For example, a spouse who has never worked a day their life has the opportunity to collect benefits based on their partner’s work history. As long as the nonworking spouse has reached age 62, the initial age of eligibility for benefits (barring special circumstances, such as the nonworking spouse raising a child younger than 16, or a child that is disabled), he or she may be eligible for up to half of what their working spouse’s benefit would be at full retirement age. But keep in mind that spousal benefits can be reduced if they’re claimed before the nonworking spouse reaches their full retirement age. 

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4. Kids may be eligible for benefits, too

Here’s another monkey wrench to add to Social Security’s complexity: Not only can non-workers qualify for benefits, but you don’t even need to be an adult to qualify for a monthly payout, under the right circumstances.

When eligible Americans who qualify for retired worker benefits (i.e., age 62 or older) have young children, those children, or even dependent grandchildren, may qualify for a benefit. According to the SSA, in order to receive benefits a child must:

  •          Be unmarried; and
  •          Be under age 18; or
  •          Be 18-19 years old and a full-time student (no higher than grade 12); or
  •          Be 18 or older and disabled from a disability that started before age 22.

Best of all, the added benefits received by a child won’t reduce the primary benefit of the retired worker, which means your kids could actually boost your monthly take-home from Social Security.

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5. Benefits can begin before age 62, under certain circumstances

To continue building on these tricky qualifying rules, it’s also possible to receive a Social Security benefit prior to age 62 -- and no, I’m not talking about child benefits.

For instance, assuming there are no eligible children, a surviving spouse of a deceased worker may be eligible to begin taking benefits at age 60, which is two years earlier than the minimum age for retired worker benefits. This could come in particularly handy for a survivor spouse who hasn’t ever worked, or who doesn’t have a long enough work history to qualify for a retired worker benefit. As you might imagine, survivor benefits are reduced if taken prior to the surviving spouse reaching their full retirement age.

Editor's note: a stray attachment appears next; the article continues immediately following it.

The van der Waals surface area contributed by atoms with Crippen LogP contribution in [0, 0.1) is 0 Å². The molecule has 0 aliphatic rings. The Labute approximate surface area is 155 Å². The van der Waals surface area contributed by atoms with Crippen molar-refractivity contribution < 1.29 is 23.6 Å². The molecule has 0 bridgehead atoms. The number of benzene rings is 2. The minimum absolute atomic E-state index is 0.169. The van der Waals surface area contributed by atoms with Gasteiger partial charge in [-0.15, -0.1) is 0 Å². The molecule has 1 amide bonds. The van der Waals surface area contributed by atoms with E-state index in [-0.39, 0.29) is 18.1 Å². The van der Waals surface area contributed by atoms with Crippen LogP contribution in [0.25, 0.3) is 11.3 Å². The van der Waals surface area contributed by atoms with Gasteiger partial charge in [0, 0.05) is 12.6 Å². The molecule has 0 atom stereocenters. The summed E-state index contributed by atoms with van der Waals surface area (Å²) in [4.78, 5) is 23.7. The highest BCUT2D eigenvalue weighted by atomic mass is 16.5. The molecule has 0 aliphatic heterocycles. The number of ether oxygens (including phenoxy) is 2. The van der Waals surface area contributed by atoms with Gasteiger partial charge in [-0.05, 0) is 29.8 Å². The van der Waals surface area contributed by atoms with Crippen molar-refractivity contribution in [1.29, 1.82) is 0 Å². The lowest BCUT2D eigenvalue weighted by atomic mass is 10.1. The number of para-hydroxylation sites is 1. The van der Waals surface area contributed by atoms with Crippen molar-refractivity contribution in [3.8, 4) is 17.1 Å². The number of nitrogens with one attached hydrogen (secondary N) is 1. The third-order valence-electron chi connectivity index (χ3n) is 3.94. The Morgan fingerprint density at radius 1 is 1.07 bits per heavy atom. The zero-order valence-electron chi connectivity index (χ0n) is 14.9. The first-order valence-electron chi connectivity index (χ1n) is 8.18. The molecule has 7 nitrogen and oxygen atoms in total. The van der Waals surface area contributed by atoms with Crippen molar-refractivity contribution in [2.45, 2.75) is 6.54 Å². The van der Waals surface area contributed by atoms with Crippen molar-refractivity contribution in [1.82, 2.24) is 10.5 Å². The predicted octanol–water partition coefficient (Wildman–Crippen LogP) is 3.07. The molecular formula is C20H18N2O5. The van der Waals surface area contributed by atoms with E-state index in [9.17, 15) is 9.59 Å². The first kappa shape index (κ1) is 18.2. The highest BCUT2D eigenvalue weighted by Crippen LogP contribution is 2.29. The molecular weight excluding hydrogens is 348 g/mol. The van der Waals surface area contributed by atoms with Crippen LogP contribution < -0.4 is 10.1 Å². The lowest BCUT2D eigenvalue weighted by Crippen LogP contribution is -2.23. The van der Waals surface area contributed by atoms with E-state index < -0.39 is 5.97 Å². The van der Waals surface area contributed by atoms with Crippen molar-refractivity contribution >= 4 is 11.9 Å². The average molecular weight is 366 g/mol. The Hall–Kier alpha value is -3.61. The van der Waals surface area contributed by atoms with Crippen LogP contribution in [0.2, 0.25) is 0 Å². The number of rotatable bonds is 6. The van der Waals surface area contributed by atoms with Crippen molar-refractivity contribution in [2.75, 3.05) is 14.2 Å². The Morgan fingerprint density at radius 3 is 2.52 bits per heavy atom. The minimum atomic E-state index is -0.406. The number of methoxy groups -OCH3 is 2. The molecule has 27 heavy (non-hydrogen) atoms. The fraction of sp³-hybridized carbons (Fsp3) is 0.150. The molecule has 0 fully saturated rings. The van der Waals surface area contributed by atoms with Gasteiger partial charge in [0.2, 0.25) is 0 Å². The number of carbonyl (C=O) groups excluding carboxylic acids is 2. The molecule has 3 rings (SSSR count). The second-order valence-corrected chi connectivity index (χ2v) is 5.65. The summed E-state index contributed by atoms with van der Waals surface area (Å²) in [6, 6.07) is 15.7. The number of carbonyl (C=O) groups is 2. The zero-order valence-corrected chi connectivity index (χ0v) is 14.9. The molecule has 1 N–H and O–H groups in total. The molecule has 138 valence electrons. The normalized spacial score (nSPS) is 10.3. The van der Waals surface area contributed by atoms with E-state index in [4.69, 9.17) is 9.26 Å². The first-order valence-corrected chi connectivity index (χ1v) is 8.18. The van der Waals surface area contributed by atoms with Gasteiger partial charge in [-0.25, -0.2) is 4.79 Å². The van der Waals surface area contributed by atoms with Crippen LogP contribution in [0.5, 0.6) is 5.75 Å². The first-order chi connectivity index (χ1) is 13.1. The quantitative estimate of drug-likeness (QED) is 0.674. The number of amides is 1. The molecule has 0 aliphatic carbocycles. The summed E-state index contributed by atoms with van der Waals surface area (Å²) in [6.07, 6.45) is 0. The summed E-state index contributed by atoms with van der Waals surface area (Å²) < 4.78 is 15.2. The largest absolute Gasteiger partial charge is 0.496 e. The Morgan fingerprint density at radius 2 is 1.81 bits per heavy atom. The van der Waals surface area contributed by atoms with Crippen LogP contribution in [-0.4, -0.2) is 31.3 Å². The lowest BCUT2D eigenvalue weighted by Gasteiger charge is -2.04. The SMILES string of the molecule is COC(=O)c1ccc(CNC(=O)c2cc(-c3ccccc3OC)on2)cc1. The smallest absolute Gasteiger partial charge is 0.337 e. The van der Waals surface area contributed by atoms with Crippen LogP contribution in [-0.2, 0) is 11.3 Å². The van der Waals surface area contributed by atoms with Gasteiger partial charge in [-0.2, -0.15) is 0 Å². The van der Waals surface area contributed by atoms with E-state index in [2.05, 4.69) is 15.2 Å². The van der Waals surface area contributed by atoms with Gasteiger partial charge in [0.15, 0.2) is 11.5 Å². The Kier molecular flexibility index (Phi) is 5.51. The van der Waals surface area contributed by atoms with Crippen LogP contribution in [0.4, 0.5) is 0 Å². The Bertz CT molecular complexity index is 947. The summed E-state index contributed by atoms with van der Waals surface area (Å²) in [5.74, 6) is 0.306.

Additionally, the minimum age for benefits drops to 50 if the widow or widower is disabled.

ALSO READ: Who Can Take Social Security Before Age 62?

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6. Staying married longer can (literally) have its benefits

Another relatively tricky quirk of Social Security is that it may reward divorcees who stayed married for at least 10 years.

According to the SSA’s laundry list of qualifications, your ex-spouse can receive Social Security benefits based on your work and earnings history if:

  •          The marriage last 10 years or longer;
  •          Your ex-spouse is unmarried (Note: you can get remarried, and it won’t affect the payout eligibility of your former spouse);
  •          Your ex-spouse is age 62 or older;
  •          You are entitled to either a retired worker or disability benefit by Social Security; and
  •          The benefit your ex-spouse would receive from their own work record is less than they’d receive based on your work and earnings history.

As with child benefits described earlier, an ex-spouse receiving benefits based on your work record won’t lower your primary benefit, which makes it a win-win for all involved.

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7. The SSA can withhold some or all of your benefits, under certain conditions

Working while receiving Social Security benefits can also get a bit tricky, thanks to the little understood retirement earnings test.

The retirement earnings test allows the SSA to withhold some, or all, of your Social Security benefit if you begin taking your payout prior to your full retirement age, and you earn above certain income thresholds. It’s important to note that the retirement earnings test no longer applies once you reach your full retirement age, even if you began taking your payout early.

If you’re currently receiving a Social Security benefit, but won’t reach your full retirement age in 2019, the SSA can withhold $1 in benefits for every $2 in earnings above $17,640, which works out to $1,470 a month.

Meanwhile, if you will reach your full retirement age in 2019, but have yet to do so, the SSA can withhold $1 in benefits for every $3 in earnings above $46,920.